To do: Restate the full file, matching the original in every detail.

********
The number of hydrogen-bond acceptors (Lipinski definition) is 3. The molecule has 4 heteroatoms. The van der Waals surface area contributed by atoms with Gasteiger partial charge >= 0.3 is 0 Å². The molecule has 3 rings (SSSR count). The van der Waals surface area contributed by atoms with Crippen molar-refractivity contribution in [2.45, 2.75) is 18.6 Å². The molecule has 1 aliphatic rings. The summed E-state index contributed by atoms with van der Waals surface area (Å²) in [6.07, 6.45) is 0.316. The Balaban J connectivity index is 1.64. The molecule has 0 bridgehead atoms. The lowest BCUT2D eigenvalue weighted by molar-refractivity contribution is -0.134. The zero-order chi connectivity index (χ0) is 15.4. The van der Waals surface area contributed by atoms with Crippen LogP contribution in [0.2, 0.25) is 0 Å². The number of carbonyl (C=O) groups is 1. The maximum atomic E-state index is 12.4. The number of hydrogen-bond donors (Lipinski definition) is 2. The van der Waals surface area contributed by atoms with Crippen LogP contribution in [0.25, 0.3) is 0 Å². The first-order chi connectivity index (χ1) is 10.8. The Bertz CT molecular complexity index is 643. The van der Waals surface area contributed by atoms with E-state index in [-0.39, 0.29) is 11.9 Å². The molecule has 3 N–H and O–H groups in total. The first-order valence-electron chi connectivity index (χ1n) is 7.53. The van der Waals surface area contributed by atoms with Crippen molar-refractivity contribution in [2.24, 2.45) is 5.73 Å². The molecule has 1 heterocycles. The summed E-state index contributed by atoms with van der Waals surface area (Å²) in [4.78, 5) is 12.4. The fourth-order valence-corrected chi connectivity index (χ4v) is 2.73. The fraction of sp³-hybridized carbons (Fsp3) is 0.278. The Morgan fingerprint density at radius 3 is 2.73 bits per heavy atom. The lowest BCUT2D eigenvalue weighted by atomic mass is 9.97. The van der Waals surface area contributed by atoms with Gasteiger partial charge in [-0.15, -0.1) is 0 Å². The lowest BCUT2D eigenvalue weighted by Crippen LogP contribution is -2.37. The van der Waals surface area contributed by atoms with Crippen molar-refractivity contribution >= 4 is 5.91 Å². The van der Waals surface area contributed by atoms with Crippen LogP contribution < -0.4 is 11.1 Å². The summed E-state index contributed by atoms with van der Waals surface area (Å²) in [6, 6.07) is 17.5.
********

The number of hydrogen-bond acceptors (Lipinski definition) is 3. The molecule has 4 heteroatoms. The van der Waals surface area contributed by atoms with Gasteiger partial charge >= 0.3 is 0 Å². The molecule has 3 rings (SSSR count). The van der Waals surface area contributed by atoms with Crippen molar-refractivity contribution in [2.45, 2.75) is 18.6 Å². The molecule has 1 aliphatic rings. The summed E-state index contributed by atoms with van der Waals surface area (Å²) in [6.07, 6.45) is 0.316. The Balaban J connectivity index is 1.64. The molecule has 0 bridgehead atoms. The lowest BCUT2D eigenvalue weighted by molar-refractivity contribution is -0.134. The zero-order chi connectivity index (χ0) is 15.4. The van der Waals surface area contributed by atoms with Crippen LogP contribution in [0.2, 0.25) is 0 Å². The number of carbonyl (C=O) groups is 1. The maximum atomic E-state index is 12.4. The number of hydrogen-bond donors (Lipinski definition) is 2. The van der Waals surface area contributed by atoms with Crippen LogP contribution in [0.25, 0.3) is 0 Å². The first-order chi connectivity index (χ1) is 10.8. The Bertz CT molecular complexity index is 643. The van der Waals surface area contributed by atoms with E-state index in [-0.39, 0.29) is 11.9 Å². The molecule has 3 N–H and O–H groups in total. The first-order valence-electron chi connectivity index (χ1n) is 7.53. The van der Waals surface area contributed by atoms with Crippen molar-refractivity contribution in [2.24, 2.45) is 5.73 Å². The molecule has 1 heterocycles. The summed E-state index contributed by atoms with van der Waals surface area (Å²) in [4.78, 5) is 12.4. The fourth-order valence-corrected chi connectivity index (χ4v) is 2.73. The fraction of sp³-hybridized carbons (Fsp3) is 0.278. The Morgan fingerprint density at radius 3 is 2.73 bits per heavy atom. The lowest BCUT2D eigenvalue weighted by atomic mass is 9.97. The van der Waals surface area contributed by atoms with Gasteiger partial charge in [-0.15, -0.1) is 0 Å². The lowest BCUT2D eigenvalue weighted by Crippen LogP contribution is -2.37. The van der Waals surface area contributed by atoms with Crippen molar-refractivity contribution >= 4 is 5.91 Å². The van der Waals surface area contributed by atoms with Crippen LogP contribution < -0.4 is 11.1 Å². The summed E-state index contributed by atoms with van der Waals surface area (Å²) in [6, 6.07) is 17.5.